Ben Lam was a bit of a latecomer to rugby.
Athletics was his thing growing up, principally the 100 and 200 metres, as well as the long jump. He was pretty handy at it too, breaking 11 seconds for the 100 during his days at Auckland's St Peter's College.
But rugby eventually beckons many schoolboy athletes and by his mid-teens Lam, now 21, could no longer resist its advances.
It's been a good move, too, with the rangy wing graduating to the Auckland and Blues sides last year.
Now he's under contract as a New Zealand sevens player, making his debut for Gordon Tietjens' side at Dubai in late November.
If anyone should be used to running for running's sake, then it's Lam.
But as he counts down to the start of the Wellington leg of the IRB series tomorrow, Lam was quick to profess that nothing prepares a player for what awaits them at Tietjens' training sessions.
"We've just been running," Lam said yesterday.
Over and over again. It doesn't sound great fun, but it can't be too foreign to Lam.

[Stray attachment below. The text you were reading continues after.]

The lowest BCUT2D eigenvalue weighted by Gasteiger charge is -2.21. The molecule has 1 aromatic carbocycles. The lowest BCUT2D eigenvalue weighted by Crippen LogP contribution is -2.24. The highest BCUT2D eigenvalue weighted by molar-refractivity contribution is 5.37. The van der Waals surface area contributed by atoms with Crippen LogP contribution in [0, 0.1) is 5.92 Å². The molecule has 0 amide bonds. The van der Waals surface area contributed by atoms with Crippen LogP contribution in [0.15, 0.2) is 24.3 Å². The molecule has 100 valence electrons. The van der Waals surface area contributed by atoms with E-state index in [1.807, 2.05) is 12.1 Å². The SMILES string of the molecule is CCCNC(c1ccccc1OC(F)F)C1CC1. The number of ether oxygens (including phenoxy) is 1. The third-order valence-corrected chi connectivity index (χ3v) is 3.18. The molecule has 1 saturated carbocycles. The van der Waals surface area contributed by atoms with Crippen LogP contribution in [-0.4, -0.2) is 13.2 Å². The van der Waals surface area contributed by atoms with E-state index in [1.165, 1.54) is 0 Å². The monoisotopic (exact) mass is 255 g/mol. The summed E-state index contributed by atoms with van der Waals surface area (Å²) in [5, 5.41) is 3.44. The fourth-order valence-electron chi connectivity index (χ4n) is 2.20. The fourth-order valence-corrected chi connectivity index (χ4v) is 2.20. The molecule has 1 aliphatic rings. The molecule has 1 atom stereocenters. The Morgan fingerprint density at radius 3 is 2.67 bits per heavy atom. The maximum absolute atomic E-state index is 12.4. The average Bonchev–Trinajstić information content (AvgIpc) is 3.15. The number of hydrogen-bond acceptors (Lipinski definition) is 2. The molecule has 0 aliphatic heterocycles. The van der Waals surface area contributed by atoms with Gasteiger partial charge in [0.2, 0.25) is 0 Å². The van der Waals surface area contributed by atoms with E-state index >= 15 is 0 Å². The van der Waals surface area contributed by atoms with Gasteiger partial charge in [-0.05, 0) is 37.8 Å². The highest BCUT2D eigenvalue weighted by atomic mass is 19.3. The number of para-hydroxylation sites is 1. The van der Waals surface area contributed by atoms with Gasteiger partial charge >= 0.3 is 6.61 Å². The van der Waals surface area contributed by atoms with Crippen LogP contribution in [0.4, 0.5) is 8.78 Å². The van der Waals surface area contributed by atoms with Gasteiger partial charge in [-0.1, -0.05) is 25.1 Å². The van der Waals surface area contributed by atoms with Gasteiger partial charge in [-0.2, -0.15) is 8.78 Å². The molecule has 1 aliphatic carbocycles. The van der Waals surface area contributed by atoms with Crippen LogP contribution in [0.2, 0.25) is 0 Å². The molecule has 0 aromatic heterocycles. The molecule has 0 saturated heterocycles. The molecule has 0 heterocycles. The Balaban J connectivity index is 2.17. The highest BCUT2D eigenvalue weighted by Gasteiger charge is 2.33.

"Not completely, but the amount of repetitions is kind of alien."
Equally, it's what Lam signed up for. Cut from the Blues squad for this year, after John Kirwan took over from Lam's uncle, Pat, as the team's head coach, he had some thinking to do.
"I actually got offered a wider Blues [training group spot] and I kind of tossed up between this and that and decided this is where I want to be. In the long run I think it will help me," said Lam.
"Titch being the coach was a big swinging point. Just being under his guidance and learning from him will be a valuable experience."
Certainly Tietjens' track record suggests guys don't leave his environment worse players than they arrived.
"No, definitely not. Definitely fitter as well; that's always good," said Lam.
Lam hoped his time with Tietjens, however long it lasts, would prove "a stepping stone" to other things.
But he's also very conscious of sevens' new Olympic status and the opportunity to participate in the 2016 Games in Rio de Janeiro.
"I'd love to play at the Olympics - it's one thing every athlete wants to do," he said.
"Especially for me, growing up as I did in athletics. A gold medal is something you always want when you're an athlete and this is a chance to get that."
No prizes for guessing what his immediate goal is.
"This is our home tournament ... For us, this is the one we have to get right."
- The Dominion Post